Read to 4th & 5th Grades
Targeted Skills: Make Inferences and Discuss Author's Purpose
As we prepare for Bluebonnet voting, it was time to share this fabulous book with 4th & 5th grade. (I have already shared it with 3rd grade, and 6th grade will read it in the classroom this week). Even after reading it 9 times this week, I still LOVE it. There is SO MUCH depth here, but I have to remember that even though I'm coming at it for about the 14th time, when I share it with a class, it is the FIRST time for them to hear it, so I have to keep that in mind. Each class still pointed out something new that I had not realized before. I just love it when that happens!
This is a perfect book for discussing author's purpose. I think students sometimes confuse their feelings as a reader with the author's intended purpose. For example, some students think that an author's purpose was to entertain because they liked a book, but really the purpose might have been to inform; an author's purpose can be to inform while the reader is still entertained. Each postcard in this book has a different purpose, so it is perfect for comparing the differences and then pointing out the text evidence to support that purpose. I think we need to point out text evidence to support the purpose--not just let the kids go off their feelings as a reader.
I put this lesson on our Bluebonnet blog for the 6th grade teachers to do with their classes. Even though I love this book, I had to pass it on to the teachers to read because I was getting a little weary of it this week. You can click here to see the lesson.
Our 5th grade bilingual class had a great time with this book. Their fabulous teacher extended the lesson into the classroom (on her own, with no prompting from me--love that!) and had the kids write a postcard to me about what they liked about the book. She gave them to me, and needless to say, they made my librarian heart sing. These will definitely be going into my "Happy File." Here are few:
Thunder Birds: Nature's Flying Predators by Jim Arnosky
Read to 3rd Grade
Targeted Skills: Author's Purpose; Note Taking Skills
This is the final Bluebonnet book that I chose to share with 3rd grade. I chose Thunder Birds instead of Ruth and the Green Book because the curriculum calls for research to begin next week, so I thought this would be a good practice for them in note taking. Even though the focus for the week was procedural text, I still found a way to connect the lesson even though this is informative.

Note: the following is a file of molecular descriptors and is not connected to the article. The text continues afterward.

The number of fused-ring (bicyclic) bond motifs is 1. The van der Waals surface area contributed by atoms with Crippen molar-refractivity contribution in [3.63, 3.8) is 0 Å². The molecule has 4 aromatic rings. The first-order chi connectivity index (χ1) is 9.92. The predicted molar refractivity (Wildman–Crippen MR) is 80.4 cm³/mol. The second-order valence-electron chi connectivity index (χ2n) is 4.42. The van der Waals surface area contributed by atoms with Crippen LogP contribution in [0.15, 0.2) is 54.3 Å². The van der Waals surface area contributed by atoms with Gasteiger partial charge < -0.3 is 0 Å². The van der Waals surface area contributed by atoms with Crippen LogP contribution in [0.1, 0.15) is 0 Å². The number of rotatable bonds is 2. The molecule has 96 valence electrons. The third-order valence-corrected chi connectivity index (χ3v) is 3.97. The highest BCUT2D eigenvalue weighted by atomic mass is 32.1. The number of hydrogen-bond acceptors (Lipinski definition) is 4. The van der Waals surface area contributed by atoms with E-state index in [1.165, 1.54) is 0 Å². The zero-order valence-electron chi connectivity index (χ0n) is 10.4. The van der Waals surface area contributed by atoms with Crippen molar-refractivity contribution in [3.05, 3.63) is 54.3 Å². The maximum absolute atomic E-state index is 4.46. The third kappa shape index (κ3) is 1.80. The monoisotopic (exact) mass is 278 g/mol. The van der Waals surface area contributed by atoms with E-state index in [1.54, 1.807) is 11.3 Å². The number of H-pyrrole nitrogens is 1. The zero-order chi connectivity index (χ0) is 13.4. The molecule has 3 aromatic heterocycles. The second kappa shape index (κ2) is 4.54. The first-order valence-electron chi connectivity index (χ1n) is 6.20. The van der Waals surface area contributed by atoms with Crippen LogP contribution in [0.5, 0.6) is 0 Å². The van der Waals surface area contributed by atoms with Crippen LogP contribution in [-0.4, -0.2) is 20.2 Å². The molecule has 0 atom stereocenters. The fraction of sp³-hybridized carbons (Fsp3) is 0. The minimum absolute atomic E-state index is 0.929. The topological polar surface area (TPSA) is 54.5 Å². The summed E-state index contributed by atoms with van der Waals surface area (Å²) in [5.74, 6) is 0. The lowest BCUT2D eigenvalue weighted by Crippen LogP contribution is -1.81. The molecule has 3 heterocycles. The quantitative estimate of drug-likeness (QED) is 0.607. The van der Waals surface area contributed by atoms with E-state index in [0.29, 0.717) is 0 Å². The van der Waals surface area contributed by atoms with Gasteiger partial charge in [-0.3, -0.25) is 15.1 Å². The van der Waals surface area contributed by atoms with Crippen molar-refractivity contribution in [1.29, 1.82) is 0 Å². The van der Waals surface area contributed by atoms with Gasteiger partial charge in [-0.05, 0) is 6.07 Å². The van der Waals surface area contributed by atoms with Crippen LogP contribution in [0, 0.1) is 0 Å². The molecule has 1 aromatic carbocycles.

First, students folded a piece of colored paper in a tri-fold and then folded it in half, making six squares. (Side note: I am the foldable queen. When I was in the classroom, my high school students called my class "Origami.") This was used to take their notes, and I pointed out that I was giving them directions for how to do something, therefore, this was a procedure. I then read the book to them and we wrote down one interesting fact from each section. The life-size fold-out illustrations were a HUGE hit, causing lots of "COOL!" comments from the kids. I then asked them what the author's purpose was, which they all agreed it was to inform, so this is an informative text rather than a procedural one. We discussed what the difference between the two are. I also pointed out that even though we were entertained by the illustrations, that was not the soul propose of the book.
I passed this book on to 4th grade to read during Week 19. You can click here to see the complete lesson on our Bluebonnet blog.
|The notes that I used to model during the lesson|
Read to 2nd Grade
Targeted Skills: Characteristics of a Fable; Compare a Fable to a Legend
Our primary grades are continuing their genre study of fiction, so they concentrated on fables this week. We reviewed the characteristics of a fable, and then I shared Pinkney's breath-taking wordless picture book with them. They were familiar with the story, so it was a good way to compare the different versions. We then discussed how a fable is different from a legend, which was the focus for last week.
Who Pushed Humpty Dumpty and Other Notorious Nursery Tale Mysteries by David Levinthal and John Nickle
Read to 1st Grade
Targeted Skills: Elements of Fairy Tales
I repeated the lesson that I did with Kindergarten last week. You can click here to read more.
The Little Red Hen by Jerry Pinkney
Read to Kinder
Targeted Skills: Elements of a Folk Tale; Compare Folk Tales to Fairy Tales
We discussed the elements of a folk tale before reading The Little Red Hen. We then compared how a folk tale is different from a fairy tale by focusing on the elements outlined in the curriculum.